All ERIGs (5) are indigenously produced whereas all HRIGs (2) are imported. The ERIGs are also exported. The ERIG market is about 80%–90% to 10%–20% in Government to Private sectors respectively. The current market value is about INR 83 crores. However, these figures do not include the supplies to the government that information was not shared. However, there are frequent stock outs both in private and government sectors. The manufacturers blame the medical profession for not raising the demand in the government supplies for the drug logistics corporations to call for tenders. The demand in the private sector is limited mostly due to fear of reactions and the tedious process of wound infiltration. Besides, the ERIGs are exported and its share/quantum range from 1% to 50% between the producers.

The SWOT analysis for RIG in the country highlighted the following major aspects:

Strengths: Indigenous production (ERIG); capacity to upscale and good logistics, i.e., transport, cold chain, communications, etc.

Weakness: Import dependent (HRIG); Short shelf life and frequent stock outs (HRIG).

Opportunity: Creating professional awareness about complete PEP, including RIG in all category III exposures, as a lifesaving measure.

Threats: Export of ERIG Vis-a-Vis national vaccine security; Stoppage of import of HRIG that is lifesaving and preferred by the high-income group/rich.

The RMAb is just launched and expected to make inroads into the RIG segment. The SWOT analysis for RMAb highlighted the following issues:

Strengths: The indigenous production of world's first human RMAb; capacity to upscale; good logistics, i.e., transport, cold chain, communications, etc., and proven safety and efficacy in Indian individuals.

Weakness: Not a cocktail of MABs as is the popular demand; costlier than equine RIGs; virtual lack of awareness among medical profession; as a new product, there will be natural hesitation to accept quickly.

Opportunity: Potential to replace the HRIGs and thus prevent their import; growing demand stimulates up scaling and industrial scale of production.

Threats: Some more brands of RMAb are due for launch and low-cost highly purified ERIGs. The findings of the present study suggests that there is a scope and need for improvement in production, supply, and distribution of all the rabies biologicals, more so, indigenously, since, the demand is always increasing as the awareness among public has drastically improved from past decade.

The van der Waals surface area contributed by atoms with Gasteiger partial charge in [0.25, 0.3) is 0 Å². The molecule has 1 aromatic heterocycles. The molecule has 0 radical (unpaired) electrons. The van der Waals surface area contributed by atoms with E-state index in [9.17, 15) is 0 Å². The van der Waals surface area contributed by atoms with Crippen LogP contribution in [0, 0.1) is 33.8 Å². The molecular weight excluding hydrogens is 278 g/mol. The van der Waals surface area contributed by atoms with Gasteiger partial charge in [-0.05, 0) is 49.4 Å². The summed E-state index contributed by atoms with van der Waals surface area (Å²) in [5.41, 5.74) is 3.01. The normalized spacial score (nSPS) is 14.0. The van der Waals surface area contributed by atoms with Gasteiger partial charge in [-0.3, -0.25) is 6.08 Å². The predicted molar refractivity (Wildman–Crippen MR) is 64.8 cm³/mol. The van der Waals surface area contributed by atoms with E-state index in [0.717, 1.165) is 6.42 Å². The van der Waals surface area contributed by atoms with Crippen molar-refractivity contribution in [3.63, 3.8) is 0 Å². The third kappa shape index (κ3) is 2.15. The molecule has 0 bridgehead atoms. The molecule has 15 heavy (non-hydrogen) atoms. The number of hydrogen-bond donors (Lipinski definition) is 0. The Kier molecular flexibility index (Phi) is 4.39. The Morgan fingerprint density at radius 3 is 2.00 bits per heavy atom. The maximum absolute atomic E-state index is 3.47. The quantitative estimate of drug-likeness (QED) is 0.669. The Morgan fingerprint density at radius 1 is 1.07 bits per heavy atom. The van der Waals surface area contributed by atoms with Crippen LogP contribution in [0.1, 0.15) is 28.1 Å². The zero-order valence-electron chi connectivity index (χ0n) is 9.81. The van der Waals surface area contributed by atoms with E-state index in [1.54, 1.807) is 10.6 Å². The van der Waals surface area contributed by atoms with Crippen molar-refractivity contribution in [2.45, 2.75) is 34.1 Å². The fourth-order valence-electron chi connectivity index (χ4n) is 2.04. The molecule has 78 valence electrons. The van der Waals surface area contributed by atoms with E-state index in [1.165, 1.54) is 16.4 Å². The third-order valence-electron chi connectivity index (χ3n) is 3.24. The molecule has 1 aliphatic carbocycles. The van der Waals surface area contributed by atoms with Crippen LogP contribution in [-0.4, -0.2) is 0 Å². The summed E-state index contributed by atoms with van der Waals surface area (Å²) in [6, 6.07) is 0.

Likewise, a global survey[17] was conducted by involving all the manufacturers of rabies biologicals, to find out the manufacturing capacity and product characteristics of rabies biologics. 23 of 42 manufacturers, responded, giving a market capacity for 2017 of 90 million vials for human vaccines, 2.5 million vials for RIGs, 2 million vials for monoclonal antibodies, and 181 million vials for dog vaccines. The survey response rate was 55% with, 13, 7, and 10 manufacturers producing human vaccines, immunoglobulins (RIGs and mAbs), and animal vaccines, respectively. Six manufacturers produced more than one rabies biologic type. Most manufacturing sites were in South East Asia (SEARO; 10 respondents) and Europe (EURO, 8 respondents). Using the survey data, 22.5 million patients could complete PEP, assuming a four visit with a 0.5/1 ml dose per visit IM regimen. With a 65% market expansion, a further 14.6 million PEP courses could be available. ID regimens with human vaccine vial sharing increases this value by up to 5-fold, assuming 0.2 ml dose per visit. The study also revealed that, market expansion was possible within 5 years for 8, 6, and 9 manufacturers with a mean potential increase of 65%, 90%–68% for human vaccines, immunoglobulins (including mAbs) and animal vaccines, respectively. The study concluded that, the production capacity could be increased by many manufacturers but was limited by country demand, lack of long-term planning, and restricted market expansion.[17]

Should countries implement national rabies elimination programs where biologic needs are forecasted and production lead times respected, manufacturers can meet future supply needs toward global elimination of human dog-mediated rabies deaths.[18] The world has all the tools needed to prevent human deaths from rabies. These tools need to be on hand where and when people are exposed.[19]

Limitation

Effort was made to gather as extensive data as possible; even then, few inherent limitations related to the stakeholders could not be avoided. In general, pharma houses shared the information only pertaining to their businesses that could be in public domain.


   Conclusions Top


Market mapping and landscape analysis showed many lacunas in the market availability of rabies biologicals in different parts of the country; therefore, a significant expansion/shifts in focus should be considered, through rigorous strategic planning process to make rabies biologicals available in all the states throughout the year, in view of eliminating human rabies by 2030.

Financial support and sponsorship

WHO, India Country Office, New Delhi.